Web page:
Published: November 23rd 2012November 23rd 2012
The toilet house
Beautiful, delightful Burnie, Tasmania
We got up early because our guide Robyn wanted us on the first shuttle bus. She met us at the information center with a Tassie bag with little treats, a furry platypus, a picture album and more. She is a local lady who retired from financial planning and now takes out folks from cruise ships or corporate visitors to the Caterpillar facility. We were her first clients in her new Mazda van and we off for the day.
Along the coast are Capes that are really volcanic plugs so our first stop was Table Cape for a view of the coast. On the way we passed many lovely gardens. The population really loves flowers and it shows. This is what I remembered from my first visit and today was even more colorful. The rhododendrons were in full flower and the roses were yummy. We drove along the coast for a while and then into the interior where we saw a herd of young reindeer and a family of wild Wallabies. From the cape we drove to another lookout point where we could see our ship and the port area. We are docked at a working
Garden on the shore road
port where wood chips are arriving to be shipped to China or Japan.
From there we drove the neighborhoods looking for a very special place, The Toilet House. This is not really part of any tour. The small house is located at the end of a dead end street. The project started innocently enough when the owners remodeled their bathroom and had to get rid of the toilet. Mrs. Rush decided to plant cactus in it and the garden bloomed from there. Friend and family dropped off toilets and Mrs. Rush planted succulents and now there are 80 toilets in the yard as well as whimsical garden art, cats and eagles, and lots more. There was a small wooden bridge with a sign “Lava-tree”. The owner was very gracious to show us all around the house and seemed delighted to see her efforts enjoyed so much. This is the kind of thing a private tour can provide that the organized ones do not.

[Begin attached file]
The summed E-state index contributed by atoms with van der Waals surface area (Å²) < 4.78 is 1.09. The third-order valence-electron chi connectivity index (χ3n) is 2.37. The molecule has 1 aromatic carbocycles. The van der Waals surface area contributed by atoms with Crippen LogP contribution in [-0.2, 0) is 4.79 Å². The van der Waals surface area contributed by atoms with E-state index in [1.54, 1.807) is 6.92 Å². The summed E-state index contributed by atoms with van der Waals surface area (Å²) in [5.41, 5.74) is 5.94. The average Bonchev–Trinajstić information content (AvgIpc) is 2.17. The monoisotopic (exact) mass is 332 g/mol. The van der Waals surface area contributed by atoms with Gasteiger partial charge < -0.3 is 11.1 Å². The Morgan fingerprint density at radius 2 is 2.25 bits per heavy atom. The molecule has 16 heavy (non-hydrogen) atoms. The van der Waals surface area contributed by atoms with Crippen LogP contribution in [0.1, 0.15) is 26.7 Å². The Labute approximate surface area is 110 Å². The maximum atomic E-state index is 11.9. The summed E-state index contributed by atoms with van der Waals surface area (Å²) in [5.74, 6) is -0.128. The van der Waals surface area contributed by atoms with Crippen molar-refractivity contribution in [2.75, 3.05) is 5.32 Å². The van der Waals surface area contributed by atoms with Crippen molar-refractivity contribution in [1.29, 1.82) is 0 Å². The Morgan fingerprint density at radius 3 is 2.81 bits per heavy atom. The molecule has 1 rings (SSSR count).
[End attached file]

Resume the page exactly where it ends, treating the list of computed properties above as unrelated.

Since we were ohing and ahing about the flowers, Robyn took us to show us her neighbor’s garden. On the way we passed a heard of alpaca, one of many alpaca farms in Tasmania. Then
The Captain's table
she invited us into her home. It sits on five acres, high on a hill with a view of the town of Burnie. He son just became golf pro and we must remember to watch out for Ryan McCarthy. She is so very proud of his accomplishments and the home contains mementos of his matches, trophies, and souvenirs.
Our next stop was a waterfall. Robyn dropped us off at the top and we walked along the falls, listening to the birds and taking pictures along the way. This was no Niagara but rather a small cascade in a shady glen. We enjoyed our walk and then headed off to Penguin.
Penguin is a small village on the coast. It has its share of small, lovely waterfront homes with magnificent gardens and penguins everywhere and on everything even the trash cans. We took our picture with the giant penguin and followed the coast road to Davenport for our lunch. On the way we passed magnificent gardens along the road and railroad tracks that follow the road into town. Two gentlemen retired and having nothing to do decided to plant gardens along the road. It was a labor of love and is continued today by volunteers and the council. It shows what just two imaginative men can accomplish.
We arrived at a wonderful little park alongside a river where Robyn’s husband Dave swam as a boy. The park was dedicated to Anzac veterans and had a gazebo with hearths in the center. The walls were decorated with cartoon art highlighting the war and the vets. Very cool! Robyn set up lunch at the Captain’s Table, local cheeses, wine, fruit and candy. We sat there grazing and sipping and enjoying each other’s company. It was a lovely idea to do this rather than a pub or café.
The rest of the day was spent visiting local cottage industries. We stopped at Avery’s Chocolate factory for a taste and a glimpse of the chocolate making process. Then it was on to visit the Giant Platypus in an area that bills itself as the Platypus Capital. These small shy creatures are nocturnal and still exist in the small streams and ponds here. No chance of our seeing one.
Next was the Whiskey Distillery, another family enterprise. We learned about the brewing process and were given a dram of the whiskey. It was very strong, even when diluted with water. Not to my taste.
Before we knew it, it was time to get back to the ship. Robyn showed us her hometown through a lens of love and pride. It was the best tour we did and I hope we run into each other some time in the future, maybe at a golf tournament.